Climate change is one of the most urgent issues facing humanity and life on Earth.
Whilst our everyday understanding of climate concerns the warmth of the atmosphere, the ocean is critical in controlling how our planet’s climate changes. This is because the ocean absorbs vast quantities of heat and carbon dioxide which, if they had remained in the atmosphere, would have greatly accelerated the rate of climatic change there.
Since the industrial revolution, the global ocean has absorbed around 30% of anthropogenic (human-produced) CO2 emissions. In addition, 93% of the total extra heat in the Earth System since the onset of global warming has been absorbed by the ocean. This is equivalent to around 170 terawatts, the power that would be required for each of the 7 billion people on Earth to continuously operate sixteen 1500 watt hairdryers.
Improving climate prediction thus requires us to learn more about how the ocean works, and how it interacts with the atmosphere to control the split of heat and carbon between them. A key region in this context is the Southern Ocean, the vast sea that encircles Antarctica.
Although the Southern Ocean occupies only around 20% of the total ocean area, it absorbs about three-quarters of the heat that is taken into the ocean, and approximately half of the CO2. This is because of its unique pattern of ocean circulation: it is the key region globally where deep waters upwell to the surface from 1-2 km down, allowing new water masses to form and sink back into the ocean interior. This exposure of old waters to the atmosphere, and the production of new waters, is fundamental to the exchanges of heat and carbon with the atmosphere. More information on how the Southern Ocean influences global climate can be found in a recent article in Nature; click here.
Despite this knowledge of the key role the Southern Ocean plays in global climate, there are many important unknowns. These include an incomplete understanding of the detailed mechanisms by which heat and carbon and transferred across the sea surface and drawn down into the interior, a lack of knowledge of the rates of these transfers and how they will change in future, and insufficient information of the distribution of the heat and carbon around the globe within the planetary-scale ocean circulation.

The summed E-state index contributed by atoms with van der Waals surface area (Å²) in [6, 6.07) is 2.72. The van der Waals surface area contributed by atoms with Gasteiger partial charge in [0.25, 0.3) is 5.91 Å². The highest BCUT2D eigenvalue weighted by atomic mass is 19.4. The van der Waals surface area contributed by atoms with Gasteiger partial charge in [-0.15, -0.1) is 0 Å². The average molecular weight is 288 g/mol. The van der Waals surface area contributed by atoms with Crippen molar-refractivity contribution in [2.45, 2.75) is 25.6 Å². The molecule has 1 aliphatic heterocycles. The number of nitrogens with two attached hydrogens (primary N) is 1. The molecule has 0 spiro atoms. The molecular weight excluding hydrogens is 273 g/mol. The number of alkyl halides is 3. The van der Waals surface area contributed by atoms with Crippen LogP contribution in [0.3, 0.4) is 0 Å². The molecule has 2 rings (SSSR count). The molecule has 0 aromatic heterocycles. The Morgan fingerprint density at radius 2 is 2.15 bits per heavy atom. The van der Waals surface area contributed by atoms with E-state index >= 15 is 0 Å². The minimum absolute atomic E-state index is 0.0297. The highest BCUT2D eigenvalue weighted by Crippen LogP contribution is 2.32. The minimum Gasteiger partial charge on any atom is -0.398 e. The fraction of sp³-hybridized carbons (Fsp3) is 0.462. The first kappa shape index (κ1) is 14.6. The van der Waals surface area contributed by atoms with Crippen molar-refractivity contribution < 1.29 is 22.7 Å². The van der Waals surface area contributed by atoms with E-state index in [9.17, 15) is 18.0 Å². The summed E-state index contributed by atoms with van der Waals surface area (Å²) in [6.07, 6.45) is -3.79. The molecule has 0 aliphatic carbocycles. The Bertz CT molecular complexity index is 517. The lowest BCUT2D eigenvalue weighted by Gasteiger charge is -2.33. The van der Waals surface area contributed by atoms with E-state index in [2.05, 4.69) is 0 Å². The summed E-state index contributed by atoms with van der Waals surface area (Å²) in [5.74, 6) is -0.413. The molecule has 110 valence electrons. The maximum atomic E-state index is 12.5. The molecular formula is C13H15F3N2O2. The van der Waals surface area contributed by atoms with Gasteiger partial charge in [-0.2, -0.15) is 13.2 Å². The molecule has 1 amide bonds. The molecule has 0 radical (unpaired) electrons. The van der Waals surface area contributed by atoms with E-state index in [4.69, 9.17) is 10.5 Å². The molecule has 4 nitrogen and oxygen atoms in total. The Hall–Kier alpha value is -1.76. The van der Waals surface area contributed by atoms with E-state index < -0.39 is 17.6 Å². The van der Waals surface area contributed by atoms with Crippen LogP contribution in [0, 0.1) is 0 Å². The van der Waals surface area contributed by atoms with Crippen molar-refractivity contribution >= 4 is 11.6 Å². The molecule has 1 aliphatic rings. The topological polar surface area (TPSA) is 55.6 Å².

To address these issues, an £8.4M programme was funded by NERC: ‘Ocean Regulation of Climate by Heat and Carbon Sequestration and Transports (ORCHESTRA)’. The project was led by the British Antarctic Survey, in partnership with National Oceanography Centre, British Geological Survey, Plymouth Marine Laboratory, the Centre for Polar Observation and Modelling (CPOM), the Sea Mammal Research Unit at the University of St Andrews and the UK Met Office, along with numerous national and international partners.
ORCHESTRA will spanned five years and used a combination of data collection, analyses, and computer simulations to radically improve our ability to measure, understand and predict the circulation of the Southern Ocean and its role in the global climate. It made unique and important new measurements in the Southern Ocean using a range of techniques, including use of RRS James Clark Ross, and deployments of autonomous surface and underwater vehicles, the BAS meteorological aircraft, and other innovative techniques for collecting data. It also involved the development and use of advanced ocean and climate simulations, to improve our ability to predict climatic change in coming decades.
This work was supported by the Natural Environment Research Council [ORCHESTRA, grant number NE/N018095/1].
Continuing this theme of work is an extension of ORCHESTRA, called ENCORE, which will run for a year from April 2021 to March 2022.